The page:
Next time you’re in your local park walking your dog, puffing a cigarette, humming a Hozier track, be alert. You may be under surveillance.
Undercover council workers may be watching to check if you’re picking up after your pooch. Fail, and you could face a €150 fine.
Despite calls by some councillors to introduce DNA testing to take on the potent problem of dog fouling in Dublin, the city council has shied away from this approach to the problem. But it does seem to be moving away from the “signs not fines” policy to one of tougher enforcement.
Last week in the Dublin 12 area, the South Central Area Public Domain Unit began a stealthy mission or, if you’re less romantic about these things, “practical enforcement measures”.
The aim is “to improve the quality of public leisure areas” for locals, says a council spokesman, who in line with press office policy wouldn’t be named.
Last Friday evening, I accompanied Bruno, my chubby black labweiler, to Walkinstown Park and reached the football pitches where three children were playing. There, Bruno stopped to “do his business” under a tree.
I paused to finish a text message, picked it up, and began to wonder why I was being stared at intently.
A man approached me to sing my praises and explained that because I cleaned up after Bruno not only did I not get a fine, but I also got a dog toy. I got a lead and a bag dispenser; Bruno had to go again.
All in all last Friday, there were about eight plain-clothes council officials and community Gardaí of all ages.
At the request of the councillors and residents of the area, they are concentrating on dog fouling, but have also been dealing with general littering and public-order problems.
“Strangely, [dog fouling] is one of the biggest issues you get when you knock on the door,” says Paul Hand, an independent Dublin city councillor for the area.
“Bring Back Our Bins”
Many local dog walkers say they carry plastic bags, just in case. Some have come across the enforcement team; one was asked for a dog licence, another knows someone who was fined.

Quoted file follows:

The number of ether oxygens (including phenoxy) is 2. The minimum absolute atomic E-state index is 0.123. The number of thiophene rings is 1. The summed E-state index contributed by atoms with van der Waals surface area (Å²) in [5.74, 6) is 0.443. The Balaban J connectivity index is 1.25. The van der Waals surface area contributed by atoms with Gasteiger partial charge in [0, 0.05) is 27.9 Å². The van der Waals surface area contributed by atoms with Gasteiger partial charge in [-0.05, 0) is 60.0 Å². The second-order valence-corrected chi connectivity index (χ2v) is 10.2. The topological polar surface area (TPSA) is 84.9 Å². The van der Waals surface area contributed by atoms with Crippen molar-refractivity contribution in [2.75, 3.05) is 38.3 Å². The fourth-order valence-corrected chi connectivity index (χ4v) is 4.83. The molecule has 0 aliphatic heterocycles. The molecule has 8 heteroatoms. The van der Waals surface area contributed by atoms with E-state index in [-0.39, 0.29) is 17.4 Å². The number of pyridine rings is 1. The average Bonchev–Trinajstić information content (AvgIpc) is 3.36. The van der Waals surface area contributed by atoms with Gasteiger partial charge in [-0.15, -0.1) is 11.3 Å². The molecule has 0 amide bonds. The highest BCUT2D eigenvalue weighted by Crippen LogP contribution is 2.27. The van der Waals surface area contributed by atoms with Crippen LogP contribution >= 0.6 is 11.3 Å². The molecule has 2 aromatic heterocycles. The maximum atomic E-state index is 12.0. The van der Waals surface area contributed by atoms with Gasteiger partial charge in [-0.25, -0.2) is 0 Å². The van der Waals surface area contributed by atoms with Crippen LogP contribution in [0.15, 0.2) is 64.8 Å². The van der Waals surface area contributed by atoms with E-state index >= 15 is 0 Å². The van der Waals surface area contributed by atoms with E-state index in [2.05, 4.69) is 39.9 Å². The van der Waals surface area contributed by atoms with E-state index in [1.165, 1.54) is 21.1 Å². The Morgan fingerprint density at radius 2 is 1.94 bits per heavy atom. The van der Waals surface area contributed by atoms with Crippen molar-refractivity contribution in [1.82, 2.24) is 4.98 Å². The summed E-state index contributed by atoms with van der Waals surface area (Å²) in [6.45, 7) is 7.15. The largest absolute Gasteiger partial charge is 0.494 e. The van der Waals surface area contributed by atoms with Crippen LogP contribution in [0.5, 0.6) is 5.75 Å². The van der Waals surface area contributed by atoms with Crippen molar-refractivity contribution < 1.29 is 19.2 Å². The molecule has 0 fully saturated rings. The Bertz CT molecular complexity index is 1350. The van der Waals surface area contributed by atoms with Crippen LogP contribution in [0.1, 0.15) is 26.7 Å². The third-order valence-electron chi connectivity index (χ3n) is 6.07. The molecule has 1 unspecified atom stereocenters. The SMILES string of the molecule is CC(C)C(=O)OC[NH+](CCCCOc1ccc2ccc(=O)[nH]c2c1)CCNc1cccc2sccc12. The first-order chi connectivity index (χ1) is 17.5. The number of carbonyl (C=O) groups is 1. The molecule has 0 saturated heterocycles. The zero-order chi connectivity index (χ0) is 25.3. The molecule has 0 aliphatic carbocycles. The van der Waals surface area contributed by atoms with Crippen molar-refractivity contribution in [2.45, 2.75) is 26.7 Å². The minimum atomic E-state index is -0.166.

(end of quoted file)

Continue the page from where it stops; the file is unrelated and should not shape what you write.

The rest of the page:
But many had the same complaint: where were the bins to chuck away their dogs’ waste?
Within Dublin 12’s Walkinstown Park, Bunting Park and Pearse Park, there are no bins. There are a couple just outside – one at the entrance to Bunting Park and another at the gate of Walkinstown Park.
Contrast that with the petite Belgrave Square in Rathmines, which is home to six bins.
At Bunting Park, Seamus Fitzmaurice walks in front of his white westie, Levi. Before the new bin was installed at one of the four entrances, he had to carry his dog’s waste home with him.
He often spots plastic bags of dog waste in the corner of the park, due to the lack of bins, he says. In Pearse Park, dog owners leave the bags under the trees for park staff to dispose of.
In Walkinstown Park, there is a similar situation, with at least a dozen little bags scattered near the edge of one of the football pitches.
“They should have special bins for dog waste,” says another dog owner, Sandra McNamee. She believes it would probably be cheaper and just as effective to put in extra bins, rather than have council staff staking out the local parks.
Education, Then Enforcement
Dublin City Council has uprooted many bins from around the city, because people were using them to get rid of domestic waste.
“There should definitely be more bins,” agrees Hand. Though he also points out that a couple of plastic bins, specifically for dog waste, were burned in Bunting Park a few years ago.
In the first week of the council’s stakeout, fourteen litter fines have been issued for dog fouling. That’s a significant number if you consider that last year only two fines were issued by Dublin City Council, and only one was paid.
If you’re feeling smug outside of Dublin 12, then take heed. This undercover enforcement is set to travel across the city soon.
It is too early to say, though, whether it will become a permanent feature of the battle against dog fouling.